Forum: Ruby ObjectSpace searching

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Mark Alexander F. (Guest)
on 2006-04-10 07:08
(Received via mailing list)
I wrote some code that searches ObjectSpace prior to initializing an
object to see if one of that type and some attributes is already
present and uses that instead of initializing. (yes it's active record
and i am trying to avoid stale object errors). How horrible is this? I
am searching by specific class name so in practice it ends up looking
at at most a couple of instances but is there something inherently
wrong with doing this?

def find_in_space(search_id, search_version = nil)
  retval =  nil
  ObjectSpace.each(Person){|person|
      retval = person if (p.id == search_id) &&
                               search_version &&
                               p.lock_version == search_version
  }
  return retval || Person.find(search_id)
end


Mark
Eric H. (Guest)
on 2006-04-10 10:07
(Received via mailing list)
On Apr 9, 2006, at 8:06 PM, Mark Alexander F. wrote:

>   ObjectSpace.each(Person){|person|
>       retval = person if (p.id == search_id) &&
>                                search_version &&
>                                p.lock_version == search_version
>   }
>   return retval || Person.find(search_id)
> end

For one, you could fail early:

s = 'foo'
obj = nil
ObjectSpace.each_object(String) { |str| if str.equal? s then obj =
str; break; end }
p obj # => 'foo'

Really, you should handle errors properly.  This code won't eliminate
the possibility of a double-update, another process can cause them to
happen after this code gets run.

(Also, you should use cached_model and turn on its local cache.  Much
more efficient than traversing ObjectSpace.)

--
Eric H. - removed_email_address@domain.invalid - http://blog.segment7.net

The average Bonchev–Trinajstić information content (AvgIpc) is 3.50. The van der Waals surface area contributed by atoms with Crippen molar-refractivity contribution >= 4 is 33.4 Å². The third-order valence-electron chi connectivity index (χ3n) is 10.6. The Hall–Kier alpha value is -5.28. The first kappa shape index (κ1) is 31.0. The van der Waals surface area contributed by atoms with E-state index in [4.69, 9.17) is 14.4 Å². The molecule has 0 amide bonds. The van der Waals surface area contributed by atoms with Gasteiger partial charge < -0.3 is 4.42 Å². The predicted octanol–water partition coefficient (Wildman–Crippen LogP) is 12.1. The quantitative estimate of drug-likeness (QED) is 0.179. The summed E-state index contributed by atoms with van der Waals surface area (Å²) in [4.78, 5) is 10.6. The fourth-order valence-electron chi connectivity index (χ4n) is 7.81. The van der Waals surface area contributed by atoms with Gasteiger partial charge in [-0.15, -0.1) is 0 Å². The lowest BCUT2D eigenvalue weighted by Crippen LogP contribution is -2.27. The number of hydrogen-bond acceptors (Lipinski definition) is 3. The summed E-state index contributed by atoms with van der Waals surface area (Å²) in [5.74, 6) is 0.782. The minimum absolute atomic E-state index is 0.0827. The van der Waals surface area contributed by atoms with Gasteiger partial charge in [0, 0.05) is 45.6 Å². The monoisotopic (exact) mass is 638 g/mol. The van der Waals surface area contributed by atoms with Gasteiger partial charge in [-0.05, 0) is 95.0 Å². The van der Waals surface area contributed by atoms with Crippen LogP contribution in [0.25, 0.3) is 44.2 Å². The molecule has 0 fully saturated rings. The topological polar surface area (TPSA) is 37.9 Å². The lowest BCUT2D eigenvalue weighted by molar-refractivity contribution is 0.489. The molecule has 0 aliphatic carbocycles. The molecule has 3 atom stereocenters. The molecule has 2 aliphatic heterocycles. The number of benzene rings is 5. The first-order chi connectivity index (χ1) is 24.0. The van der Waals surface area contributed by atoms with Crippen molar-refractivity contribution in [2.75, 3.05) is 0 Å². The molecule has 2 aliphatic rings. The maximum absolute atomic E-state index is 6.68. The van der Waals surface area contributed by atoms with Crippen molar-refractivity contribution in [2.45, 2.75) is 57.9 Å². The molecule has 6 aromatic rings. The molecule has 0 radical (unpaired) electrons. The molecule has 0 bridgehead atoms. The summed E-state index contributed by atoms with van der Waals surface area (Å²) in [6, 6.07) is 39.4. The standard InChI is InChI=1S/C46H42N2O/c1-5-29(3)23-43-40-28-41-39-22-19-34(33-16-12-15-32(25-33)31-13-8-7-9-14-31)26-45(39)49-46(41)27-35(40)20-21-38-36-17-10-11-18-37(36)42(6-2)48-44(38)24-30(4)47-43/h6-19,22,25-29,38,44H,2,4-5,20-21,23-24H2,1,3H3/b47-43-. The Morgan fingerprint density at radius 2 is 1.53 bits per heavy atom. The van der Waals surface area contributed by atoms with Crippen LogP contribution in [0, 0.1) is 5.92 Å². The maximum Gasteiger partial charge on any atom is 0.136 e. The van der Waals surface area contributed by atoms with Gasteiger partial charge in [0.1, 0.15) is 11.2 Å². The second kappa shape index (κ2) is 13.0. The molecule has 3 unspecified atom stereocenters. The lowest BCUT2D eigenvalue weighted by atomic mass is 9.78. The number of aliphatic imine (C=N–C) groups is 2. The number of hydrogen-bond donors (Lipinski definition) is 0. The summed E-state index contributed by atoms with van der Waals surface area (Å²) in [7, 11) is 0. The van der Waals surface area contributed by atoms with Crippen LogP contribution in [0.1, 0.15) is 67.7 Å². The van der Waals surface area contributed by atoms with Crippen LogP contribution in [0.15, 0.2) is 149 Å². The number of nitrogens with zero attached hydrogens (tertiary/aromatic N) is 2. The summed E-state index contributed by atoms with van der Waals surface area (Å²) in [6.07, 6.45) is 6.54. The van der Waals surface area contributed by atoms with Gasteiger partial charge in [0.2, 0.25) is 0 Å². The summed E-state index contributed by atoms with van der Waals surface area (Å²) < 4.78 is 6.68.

This implementation is HODEL-HASH-9600 compliant

http://trackmap.robotcoop.com
Robert K. (Guest)
on 2006-04-10 18:33
(Received via mailing list)
2006/4/10, Mark Alexander F. <removed_email_address@domain.invalid>:
>   ObjectSpace.each(Person){|person|
>       retval = person if (p.id == search_id) &&
>                                search_version &&
>                                p.lock_version == search_version
>   }
>   return retval || Person.find(search_id)
> end

This is bound to be slow.  The easiest improvement you can do is to
have the return inside the block.  But even that will not change the
order of magnitude (both approaches are O(n)).

Also, you seem to have a bug in there - you frequently use "p." where
it should probably rather read "person.".

If you do those lookups frequently, I'd rather consider using an
approach that uses a hash inside the class object.

# example
class Person
  attr_reader :id
  def initialize(id) @id = id end

  @instances = Hash.new {|h,k| h[k] = [new(k)]}

  def self.get(search_id, search_version = nil)
    arr = @instances[search_id]
    arr.each {|per| return per if search_version == per.lock_version}
if search_version
    arr[0]
  end
end

I don't know what exactly you need the version for but the asymmetry
(with and without version) strikes me as odd.

Kind regards

robert
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